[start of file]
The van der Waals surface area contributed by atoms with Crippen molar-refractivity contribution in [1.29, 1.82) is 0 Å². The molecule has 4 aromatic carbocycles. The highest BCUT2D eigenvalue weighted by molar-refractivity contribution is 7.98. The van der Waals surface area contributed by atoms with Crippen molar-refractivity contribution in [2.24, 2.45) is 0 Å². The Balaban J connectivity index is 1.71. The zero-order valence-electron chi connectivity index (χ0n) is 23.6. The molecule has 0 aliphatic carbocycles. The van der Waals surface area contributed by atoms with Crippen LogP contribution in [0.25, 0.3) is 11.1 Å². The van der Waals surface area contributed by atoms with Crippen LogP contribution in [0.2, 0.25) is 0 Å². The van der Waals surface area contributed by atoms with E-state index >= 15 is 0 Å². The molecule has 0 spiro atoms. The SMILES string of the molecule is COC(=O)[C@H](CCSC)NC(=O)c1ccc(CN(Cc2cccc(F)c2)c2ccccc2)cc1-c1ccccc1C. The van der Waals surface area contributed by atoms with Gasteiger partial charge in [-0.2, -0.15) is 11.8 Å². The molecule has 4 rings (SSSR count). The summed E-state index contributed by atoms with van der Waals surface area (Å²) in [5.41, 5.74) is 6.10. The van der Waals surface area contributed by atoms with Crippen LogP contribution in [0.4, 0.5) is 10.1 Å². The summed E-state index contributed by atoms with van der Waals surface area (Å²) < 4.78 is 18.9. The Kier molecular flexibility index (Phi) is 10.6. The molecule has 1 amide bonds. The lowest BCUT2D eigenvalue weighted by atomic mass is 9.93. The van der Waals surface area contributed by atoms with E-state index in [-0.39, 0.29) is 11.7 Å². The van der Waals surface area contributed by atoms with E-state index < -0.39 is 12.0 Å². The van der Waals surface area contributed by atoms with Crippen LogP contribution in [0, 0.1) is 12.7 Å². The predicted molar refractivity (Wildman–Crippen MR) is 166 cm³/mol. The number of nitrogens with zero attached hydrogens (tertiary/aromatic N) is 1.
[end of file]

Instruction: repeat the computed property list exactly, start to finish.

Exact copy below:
The van der Waals surface area contributed by atoms with Crippen molar-refractivity contribution in [1.29, 1.82) is 0 Å². The molecule has 4 aromatic carbocycles. The highest BCUT2D eigenvalue weighted by molar-refractivity contribution is 7.98. The van der Waals surface area contributed by atoms with Crippen molar-refractivity contribution in [2.24, 2.45) is 0 Å². The Balaban J connectivity index is 1.71. The zero-order valence-electron chi connectivity index (χ0n) is 23.6. The molecule has 0 aliphatic carbocycles. The van der Waals surface area contributed by atoms with Crippen LogP contribution in [0.25, 0.3) is 11.1 Å². The van der Waals surface area contributed by atoms with Crippen LogP contribution in [0.2, 0.25) is 0 Å². The van der Waals surface area contributed by atoms with E-state index >= 15 is 0 Å². The molecule has 0 spiro atoms. The SMILES string of the molecule is COC(=O)[C@H](CCSC)NC(=O)c1ccc(CN(Cc2cccc(F)c2)c2ccccc2)cc1-c1ccccc1C. The van der Waals surface area contributed by atoms with Gasteiger partial charge in [-0.2, -0.15) is 11.8 Å². The molecule has 4 rings (SSSR count). The summed E-state index contributed by atoms with van der Waals surface area (Å²) in [5.41, 5.74) is 6.10. The van der Waals surface area contributed by atoms with Crippen LogP contribution in [0.4, 0.5) is 10.1 Å². The summed E-state index contributed by atoms with van der Waals surface area (Å²) < 4.78 is 18.9. The Kier molecular flexibility index (Phi) is 10.6. The molecule has 1 amide bonds. The lowest BCUT2D eigenvalue weighted by atomic mass is 9.93. The van der Waals surface area contributed by atoms with E-state index in [-0.39, 0.29) is 11.7 Å². The van der Waals surface area contributed by atoms with E-state index < -0.39 is 12.0 Å². The van der Waals surface area contributed by atoms with Crippen LogP contribution in [0, 0.1) is 12.7 Å². The predicted molar refractivity (Wildman–Crippen MR) is 166 cm³/mol. The number of nitrogens with zero attached hydrogens (tertiary/aromatic N) is 1.